An acquaintance of mine recently broke up with her boyfriend; this would hardly be of any interest to anyone except for her nearest and dearest if it weren’t for the way she had conducted the entire relationship on social media.
You see, this particular couple were one of those couples that posted blissful, couple photos every day and constantly wrote sonnets to each other that would have made Anaïs Nin blush. This behaviour had continued right up till the night before they had both mutually decided they wanted to call it quits.
I spoke to her a little after it had happened and told her that I was very sorry that things had not worked out and that I was surprised that they had not, given how much they seemed to be into each other.
My pleasantries were greeted with a cold shrug as she told me how things had been dead in the water for over a year. I was left with my mouth agape, like a perturbed haddock removed from water. Wasn’t this the same person that had been telling everybody her boyfriend was her soulmate and that they would be together forever just a few days earlier?
Like it or not, and indeed I abhor it, social media has hijacked our lives. In the not-so-distant past, people would meet someone they could stand to be in the same room with for longer than five minutes and eventually court them and marry them.
Like it or not, social media has hijacked our lives
Any photos of them together were few and far between and only taken out to show children and grandchildren how thin and beautiful they once were; nowadays, unless you have at least 450 out of 500 photos with your significant other, people assume that you’re either single or that you don’t like each other that much.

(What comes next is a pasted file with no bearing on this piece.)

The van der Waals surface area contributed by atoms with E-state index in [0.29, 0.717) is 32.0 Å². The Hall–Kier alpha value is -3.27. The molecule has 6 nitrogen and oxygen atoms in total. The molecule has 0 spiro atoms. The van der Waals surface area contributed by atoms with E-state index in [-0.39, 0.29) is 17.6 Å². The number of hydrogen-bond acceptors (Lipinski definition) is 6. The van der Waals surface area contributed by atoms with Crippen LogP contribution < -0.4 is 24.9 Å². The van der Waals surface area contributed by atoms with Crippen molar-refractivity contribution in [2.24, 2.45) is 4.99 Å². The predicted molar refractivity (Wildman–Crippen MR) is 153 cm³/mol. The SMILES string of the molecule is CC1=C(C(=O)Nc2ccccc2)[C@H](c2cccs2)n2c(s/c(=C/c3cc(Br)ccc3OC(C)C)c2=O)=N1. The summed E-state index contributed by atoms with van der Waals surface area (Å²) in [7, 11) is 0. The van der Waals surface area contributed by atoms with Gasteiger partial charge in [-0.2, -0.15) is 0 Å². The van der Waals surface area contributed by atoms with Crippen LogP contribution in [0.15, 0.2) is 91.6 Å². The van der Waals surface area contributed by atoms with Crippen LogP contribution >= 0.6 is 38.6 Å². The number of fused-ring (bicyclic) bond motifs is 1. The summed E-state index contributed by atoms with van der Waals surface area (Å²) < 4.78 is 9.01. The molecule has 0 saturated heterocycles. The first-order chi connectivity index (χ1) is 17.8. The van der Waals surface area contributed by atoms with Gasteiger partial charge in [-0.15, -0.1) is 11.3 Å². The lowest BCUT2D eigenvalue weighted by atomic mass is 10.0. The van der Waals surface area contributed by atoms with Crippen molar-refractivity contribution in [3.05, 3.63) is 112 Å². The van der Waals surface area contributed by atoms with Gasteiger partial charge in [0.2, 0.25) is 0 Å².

Keeping what I’ve just said in mind, it’s somewhat ironic that studies have actually shown the opposite to be true and that the more posed photos you have together, the more unstable your relationship usually is.
Of course, this is not even really about taking photos but more about the narratives which you are unknowingly or knowingly spinning. Carefully curated photos are all well and good but when you start presenting things which you know or feel aren’t true as facts or presenting a smiling face to the world when all you want to do is disappear into a cave, a slippery slope usually follows. Many now feel obliged to pretend that they are happy and healthy even when they are not, simply because contemporary society has done everything in its power to gloss over pain and suffering. Nothing less than a picture-perfect life is acceptable and if you don’t have that, fake it till everyone else thinks you’ve made it.
When referring to the modern and contemporary novel, novelist Jeanette Winterson knowingly stated: “I’m telling you stories. Trust me.”
Maybe this New Year we should endeavour to live more authentically and question what kind of stories we are telling others and ourselves.
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